TV's Son of TV's Frank
201 - Rocketship X-M
Mystery Science Theater 3000: Girl in Gold Boots
Mystery Science Theater 3000
TV's Frank, played by Frank Conniff, is a fictional character who is lab assistant to mad scientist Dr. Clayton Forrester in the television comedy series Mystery Science Theater 3000. He appears at the beginning of Season 2, with the departure of Forrester's earlier co-scientist Dr. Laurence Erhardt, and continues through Season 6. According to The Mystery Science Theater 3000 Amazing Colossal Episode Guide, Dr. Forrester discovered Frank working at a nearby Arby's. Early on he was simply called Frank; later he acquired the more ostentatious name which is a reference to how a TV personality would sometimes be introduced as "TV's so-and-so" on talk shows and other programming. Frank wears a black chauffeur's uniform and his hairstyle includes a spit-curl (resulting in a resemblance to that of Marlon Brando's Jor-El role in the 1978 Superman film). He has an unusual habit of calling Dr. Forrester "Steve". He is listed in Deep 13's employee records as "Frank, TV's," indicating that "Frank" is actually his surname and "TV's" is his given name.
Little is known about Frank's past save that he attended Harriet Tubman High School (a real high school in Compton, California), where he was held back at least twice. While working at Arby's, Frank was allegedly nicknamed "Zeppo" due to his supposed sense of humor. Frank had a surprisingly large personal fortune which surfaced whenever a large amount of money was required for a particular skit.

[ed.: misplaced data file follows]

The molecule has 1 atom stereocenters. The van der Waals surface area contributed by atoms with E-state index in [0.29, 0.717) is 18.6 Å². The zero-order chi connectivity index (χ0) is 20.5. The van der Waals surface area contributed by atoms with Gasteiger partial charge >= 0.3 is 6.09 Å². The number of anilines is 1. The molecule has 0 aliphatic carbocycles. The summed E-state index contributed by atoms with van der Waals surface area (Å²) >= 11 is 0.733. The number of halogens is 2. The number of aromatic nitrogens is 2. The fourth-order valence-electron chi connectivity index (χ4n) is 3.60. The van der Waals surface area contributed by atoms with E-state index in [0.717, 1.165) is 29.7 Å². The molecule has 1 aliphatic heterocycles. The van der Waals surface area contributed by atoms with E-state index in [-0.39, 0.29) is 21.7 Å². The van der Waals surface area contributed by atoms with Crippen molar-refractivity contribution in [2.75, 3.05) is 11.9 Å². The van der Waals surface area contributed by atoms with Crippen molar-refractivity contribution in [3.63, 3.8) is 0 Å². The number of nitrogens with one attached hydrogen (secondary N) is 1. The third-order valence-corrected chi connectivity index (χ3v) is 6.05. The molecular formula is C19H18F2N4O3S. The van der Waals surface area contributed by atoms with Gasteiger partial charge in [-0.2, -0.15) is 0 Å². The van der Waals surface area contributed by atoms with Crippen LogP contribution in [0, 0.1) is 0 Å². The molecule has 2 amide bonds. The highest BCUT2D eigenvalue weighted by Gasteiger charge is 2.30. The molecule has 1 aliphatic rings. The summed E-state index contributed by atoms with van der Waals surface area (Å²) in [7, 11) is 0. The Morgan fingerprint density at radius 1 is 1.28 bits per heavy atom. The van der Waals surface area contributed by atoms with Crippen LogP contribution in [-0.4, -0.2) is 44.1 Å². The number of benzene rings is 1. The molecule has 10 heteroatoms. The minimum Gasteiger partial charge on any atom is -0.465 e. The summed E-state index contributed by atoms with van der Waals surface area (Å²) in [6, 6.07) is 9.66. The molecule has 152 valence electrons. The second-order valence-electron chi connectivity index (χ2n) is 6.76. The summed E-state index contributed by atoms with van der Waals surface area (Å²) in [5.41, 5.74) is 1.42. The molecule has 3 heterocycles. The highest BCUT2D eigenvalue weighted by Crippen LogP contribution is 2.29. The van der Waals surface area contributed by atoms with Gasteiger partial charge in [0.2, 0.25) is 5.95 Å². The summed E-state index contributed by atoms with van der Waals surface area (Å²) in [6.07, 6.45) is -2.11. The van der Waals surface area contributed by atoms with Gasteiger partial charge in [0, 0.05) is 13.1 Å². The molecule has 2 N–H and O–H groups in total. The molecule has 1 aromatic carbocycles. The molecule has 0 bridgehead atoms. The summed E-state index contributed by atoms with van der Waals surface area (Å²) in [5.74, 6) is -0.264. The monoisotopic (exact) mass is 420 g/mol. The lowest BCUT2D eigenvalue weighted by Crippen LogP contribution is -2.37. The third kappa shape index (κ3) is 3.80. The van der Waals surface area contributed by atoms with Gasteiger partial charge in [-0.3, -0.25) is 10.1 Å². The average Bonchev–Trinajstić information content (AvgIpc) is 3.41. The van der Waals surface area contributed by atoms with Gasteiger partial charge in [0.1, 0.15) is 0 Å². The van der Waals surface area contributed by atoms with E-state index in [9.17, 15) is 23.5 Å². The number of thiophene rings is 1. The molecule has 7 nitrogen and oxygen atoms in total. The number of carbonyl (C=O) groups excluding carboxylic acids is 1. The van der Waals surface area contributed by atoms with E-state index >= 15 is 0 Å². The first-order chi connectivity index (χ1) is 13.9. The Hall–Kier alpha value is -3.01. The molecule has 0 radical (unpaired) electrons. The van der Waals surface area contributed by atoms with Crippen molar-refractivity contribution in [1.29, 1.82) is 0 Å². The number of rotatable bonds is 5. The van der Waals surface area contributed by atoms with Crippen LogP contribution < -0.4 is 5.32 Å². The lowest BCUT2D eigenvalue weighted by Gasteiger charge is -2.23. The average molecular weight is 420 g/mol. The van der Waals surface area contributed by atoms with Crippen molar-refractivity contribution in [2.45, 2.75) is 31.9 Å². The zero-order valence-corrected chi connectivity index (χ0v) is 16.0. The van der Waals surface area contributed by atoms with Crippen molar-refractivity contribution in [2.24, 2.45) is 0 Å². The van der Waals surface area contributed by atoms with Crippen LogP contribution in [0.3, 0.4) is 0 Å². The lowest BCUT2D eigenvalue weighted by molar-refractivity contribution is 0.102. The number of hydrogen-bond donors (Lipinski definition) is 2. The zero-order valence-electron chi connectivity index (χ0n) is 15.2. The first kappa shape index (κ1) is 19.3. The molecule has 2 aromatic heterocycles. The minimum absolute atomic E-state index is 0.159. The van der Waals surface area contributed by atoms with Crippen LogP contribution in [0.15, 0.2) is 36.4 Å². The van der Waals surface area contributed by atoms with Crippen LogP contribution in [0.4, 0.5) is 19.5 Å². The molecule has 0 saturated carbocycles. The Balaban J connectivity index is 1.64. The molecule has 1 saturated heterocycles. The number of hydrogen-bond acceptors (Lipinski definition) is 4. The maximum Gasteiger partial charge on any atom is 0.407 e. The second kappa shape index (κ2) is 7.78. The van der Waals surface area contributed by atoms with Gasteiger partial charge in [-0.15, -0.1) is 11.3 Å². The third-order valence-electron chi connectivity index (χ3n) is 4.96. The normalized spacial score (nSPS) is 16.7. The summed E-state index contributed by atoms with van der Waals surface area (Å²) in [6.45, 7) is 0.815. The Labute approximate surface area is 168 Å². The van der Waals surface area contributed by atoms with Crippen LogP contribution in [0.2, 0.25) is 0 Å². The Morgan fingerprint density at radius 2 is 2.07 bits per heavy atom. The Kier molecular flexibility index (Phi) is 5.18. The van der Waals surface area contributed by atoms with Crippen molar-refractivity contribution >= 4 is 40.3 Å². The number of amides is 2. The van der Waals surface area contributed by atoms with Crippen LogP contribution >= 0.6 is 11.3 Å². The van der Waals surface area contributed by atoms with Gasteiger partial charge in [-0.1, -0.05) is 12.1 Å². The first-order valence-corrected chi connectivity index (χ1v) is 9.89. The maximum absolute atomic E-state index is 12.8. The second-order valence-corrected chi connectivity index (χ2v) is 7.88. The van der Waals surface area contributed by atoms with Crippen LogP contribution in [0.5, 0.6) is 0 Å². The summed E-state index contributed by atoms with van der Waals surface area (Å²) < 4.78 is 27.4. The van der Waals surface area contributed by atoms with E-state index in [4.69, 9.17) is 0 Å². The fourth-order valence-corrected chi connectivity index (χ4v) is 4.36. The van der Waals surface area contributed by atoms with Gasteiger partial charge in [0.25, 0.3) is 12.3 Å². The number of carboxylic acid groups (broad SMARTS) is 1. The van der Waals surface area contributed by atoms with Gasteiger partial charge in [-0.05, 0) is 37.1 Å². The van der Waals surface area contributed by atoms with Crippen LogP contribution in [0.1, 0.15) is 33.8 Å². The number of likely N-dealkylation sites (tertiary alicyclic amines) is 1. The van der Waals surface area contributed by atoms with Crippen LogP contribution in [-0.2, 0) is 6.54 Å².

TV's Frank's first MST3K episode was episode #201 Rocketship X-M, where, apparently still in his Arby's mindset, he took fast-food orders and, rather to Dr. Forrester's annoyance, almost brought the Satellite of Love down so the crew could "dine in." His last regular appearance was episode #624 Samson vs. the Vampire Women, during which he was assumed into "Second-Banana Heaven", where sidekicks and henchmen could live in a peaceful paradise without fear of reprisal from their cruel masters, by the angel Torgo the White. Dr. Forrester was actually very saddened when Frank left him for Second Banana Heaven, even lamenting his loss in a song entitled "Who Will I Kill?". Frank later appeared to the despondent Forrester as an otherworldly entity and "reconciled" with him, even agreeing to "push the button" one last time. After his departure, he was immortalized in the following year's Mystery Science Theater 3000: The Movie as a door handle (Door 2) on the way to the theater.
Frank also made a guest appearance in the Season 10 opener Soultaker, having gotten a job in the afterlife as a Soultaker after complaining that Second-Banana Heaven was "too political" and that Pat Buttram "had it in" for him. (This episode also features a cameo by Joel Hodgson, the show's creator, who played SOL resident Joel Robinson for the show's first six years.) In this appearance, he took the soul of Bobo and played ring toss with it in Castle Forrester.
During TV's Frank's tenure, the catchphrase "Push the button, Frank!" was a staple of most shows and the last thing heard before the credits would roll.